Essays on Cross-Cultural Negotiation and Management Case Study

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The paper “ Cross-Cultural Negotiation and Management”   is a   well-turned example of the case study on management. Negotiation is defined as a process that involves two parties. The two parties usually engage in a dialogue aimed at reaching a compromise, resolve a misunderstanding between the two parties, or for one party to acquire an advantage over the other team (Thompson, 2005). The two parties may also be negotiating in order to come up with a course of action. In negotiation, each party wants to gain from the process and to end up getting what they wanted.

Negotiations, therefore, are a compromise between the two parties, where everyone gets a win-win situation. Negotiations are known to occur in businesses, amongst nations, in government, and even in personal matters. Part one: the three negotiations. Our group was involved in six negotiations, but I will reflect on three out of the six. The first negotiation involved buying a car from an Australian seller. The car model was a Holden commodore 2003. This negotiation proved to be very difficult because we were new in Australia and had little knowledge of the people and their culture.

We are a group of international students in Australia. In our negotiation with the seller, we had to first understand the Australian culture; this would be helpful for us as we would avoid conducting our negotiations in a way that was not pleasing to the seller (Kumar, 1996)The car was being sold at a price of $12500. Our group though was looking to buy the car at$ 10000. This negotiation was a distributive negotiation, which means one party was giving and the end result is a win-loss situation.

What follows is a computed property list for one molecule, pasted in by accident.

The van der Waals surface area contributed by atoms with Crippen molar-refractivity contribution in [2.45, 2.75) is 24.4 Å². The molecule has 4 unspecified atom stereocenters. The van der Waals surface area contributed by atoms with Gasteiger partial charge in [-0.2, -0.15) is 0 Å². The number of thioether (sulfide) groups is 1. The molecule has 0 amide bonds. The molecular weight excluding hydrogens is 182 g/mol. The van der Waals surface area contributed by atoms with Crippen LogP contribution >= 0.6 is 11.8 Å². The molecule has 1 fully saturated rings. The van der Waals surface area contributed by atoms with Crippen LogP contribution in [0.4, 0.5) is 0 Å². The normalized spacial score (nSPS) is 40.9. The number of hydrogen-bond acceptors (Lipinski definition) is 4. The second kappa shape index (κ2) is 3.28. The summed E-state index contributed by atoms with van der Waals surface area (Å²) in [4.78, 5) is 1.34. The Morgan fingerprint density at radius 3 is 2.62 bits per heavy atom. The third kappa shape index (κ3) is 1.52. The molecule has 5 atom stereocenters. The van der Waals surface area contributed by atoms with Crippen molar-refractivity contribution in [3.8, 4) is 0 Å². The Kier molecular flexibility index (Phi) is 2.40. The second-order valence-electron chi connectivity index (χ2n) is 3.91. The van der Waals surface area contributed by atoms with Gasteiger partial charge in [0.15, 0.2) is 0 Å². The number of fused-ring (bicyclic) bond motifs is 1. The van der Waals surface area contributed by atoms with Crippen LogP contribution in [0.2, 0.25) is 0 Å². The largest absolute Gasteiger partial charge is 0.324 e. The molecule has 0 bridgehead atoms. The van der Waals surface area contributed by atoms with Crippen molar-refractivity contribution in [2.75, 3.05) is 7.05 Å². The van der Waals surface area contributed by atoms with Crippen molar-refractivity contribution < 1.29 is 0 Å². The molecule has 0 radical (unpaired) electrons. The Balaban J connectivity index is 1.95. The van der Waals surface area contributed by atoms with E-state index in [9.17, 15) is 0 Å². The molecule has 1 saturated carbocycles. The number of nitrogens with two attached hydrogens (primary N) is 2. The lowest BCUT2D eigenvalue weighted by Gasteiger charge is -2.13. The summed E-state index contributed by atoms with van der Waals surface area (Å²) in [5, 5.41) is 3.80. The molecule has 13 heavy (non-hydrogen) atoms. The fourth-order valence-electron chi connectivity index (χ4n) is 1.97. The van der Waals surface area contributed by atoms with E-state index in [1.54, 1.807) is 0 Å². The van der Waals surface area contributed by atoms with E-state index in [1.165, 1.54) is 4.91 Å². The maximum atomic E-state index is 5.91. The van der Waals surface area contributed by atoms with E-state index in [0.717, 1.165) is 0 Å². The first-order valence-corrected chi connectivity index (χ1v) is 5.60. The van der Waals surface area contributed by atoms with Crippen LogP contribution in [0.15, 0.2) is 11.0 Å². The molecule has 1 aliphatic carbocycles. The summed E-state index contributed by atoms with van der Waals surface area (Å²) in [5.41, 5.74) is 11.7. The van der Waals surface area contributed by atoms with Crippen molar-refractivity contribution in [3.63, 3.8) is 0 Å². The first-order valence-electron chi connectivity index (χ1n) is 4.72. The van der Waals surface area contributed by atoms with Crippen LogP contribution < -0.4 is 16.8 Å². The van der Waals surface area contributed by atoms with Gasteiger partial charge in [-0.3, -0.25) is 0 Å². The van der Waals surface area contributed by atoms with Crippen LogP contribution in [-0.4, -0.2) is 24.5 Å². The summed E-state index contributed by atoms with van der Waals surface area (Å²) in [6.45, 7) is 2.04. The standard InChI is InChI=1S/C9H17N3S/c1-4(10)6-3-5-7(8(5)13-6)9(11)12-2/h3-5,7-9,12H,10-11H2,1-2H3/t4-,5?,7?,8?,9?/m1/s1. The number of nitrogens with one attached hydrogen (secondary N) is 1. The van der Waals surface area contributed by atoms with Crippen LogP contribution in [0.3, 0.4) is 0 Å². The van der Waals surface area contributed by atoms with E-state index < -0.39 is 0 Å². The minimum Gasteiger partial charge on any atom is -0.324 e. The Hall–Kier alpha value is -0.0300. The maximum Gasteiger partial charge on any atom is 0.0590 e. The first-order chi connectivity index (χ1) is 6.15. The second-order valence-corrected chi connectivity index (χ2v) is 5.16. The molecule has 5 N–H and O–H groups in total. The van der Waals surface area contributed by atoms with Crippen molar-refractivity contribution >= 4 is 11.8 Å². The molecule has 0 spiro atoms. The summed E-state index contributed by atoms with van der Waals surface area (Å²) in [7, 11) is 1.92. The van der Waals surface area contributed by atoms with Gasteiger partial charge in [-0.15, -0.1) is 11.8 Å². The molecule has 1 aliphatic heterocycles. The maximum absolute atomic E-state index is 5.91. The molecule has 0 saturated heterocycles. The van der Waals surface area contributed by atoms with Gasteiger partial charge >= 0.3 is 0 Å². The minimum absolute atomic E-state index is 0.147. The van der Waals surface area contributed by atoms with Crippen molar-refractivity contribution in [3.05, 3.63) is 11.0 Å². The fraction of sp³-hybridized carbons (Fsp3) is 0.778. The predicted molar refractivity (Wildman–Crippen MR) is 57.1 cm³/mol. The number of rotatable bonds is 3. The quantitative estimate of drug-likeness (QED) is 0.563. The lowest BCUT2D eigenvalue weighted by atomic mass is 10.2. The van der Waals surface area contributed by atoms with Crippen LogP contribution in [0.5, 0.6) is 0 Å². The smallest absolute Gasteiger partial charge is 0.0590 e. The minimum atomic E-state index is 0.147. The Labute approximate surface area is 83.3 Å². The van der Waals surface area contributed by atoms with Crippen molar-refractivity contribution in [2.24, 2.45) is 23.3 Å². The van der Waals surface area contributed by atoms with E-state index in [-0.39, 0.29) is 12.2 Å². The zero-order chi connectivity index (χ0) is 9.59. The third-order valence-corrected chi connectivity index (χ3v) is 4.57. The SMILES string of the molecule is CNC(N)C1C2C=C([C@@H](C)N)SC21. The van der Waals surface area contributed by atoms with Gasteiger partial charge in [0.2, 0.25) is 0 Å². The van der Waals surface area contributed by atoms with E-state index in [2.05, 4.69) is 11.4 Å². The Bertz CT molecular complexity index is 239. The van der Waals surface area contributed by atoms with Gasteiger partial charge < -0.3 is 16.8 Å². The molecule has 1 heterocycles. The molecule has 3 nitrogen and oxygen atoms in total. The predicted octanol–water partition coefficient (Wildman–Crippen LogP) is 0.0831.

Our main challenge in this negotiation is that we had to negotiate the price down to $ 10000 from $12500. To do this we researched what the other sellers were offering. In negotiations, especially the distributive type, the only information one should give to the seller is that that shows that you as the buyer has other alternatives at hand (Thompson, 2005). We, therefore, tried our best to show that, that car was not our only option; we had other places to look.

References

Hofstede, G., & Hofstede, G. J. (2005). Cultures and Organizations. Intercultural Cooperation

and Its Importance for Survival. Software of the Mind. 2nd Ed. London: Profile Books.

The negotiations expert. (2011). Negotiation Types. Negotiation training home. Retrieved from:

http://www.negotiations.com/articles/negotiation-types/

Thompson, L. L. (2005). The Mind and Heart of the Negotiator. 3rd Ed. New Jersey: Pearson

Education –Prentice Hall.

Trompenaar, F. and Hampden-Turner, C. (2005) Riding the Waves of Culture. 2nd Edition, London: Nicholas Brealey Publishing.

Minetti, M., Puri, A., & University College Dublin. (2008). How cultural specific characteristics affect the problem solving approach in intra and cross cultural negotiations: A buyers perspective. Dublin: University College Dublin, Graduate School of Business.

Kumar, R. (1996). The dynamics of cross cultural negotiations: A social cognitive viewpoint. Vaasa: Univ. of Vaasa.

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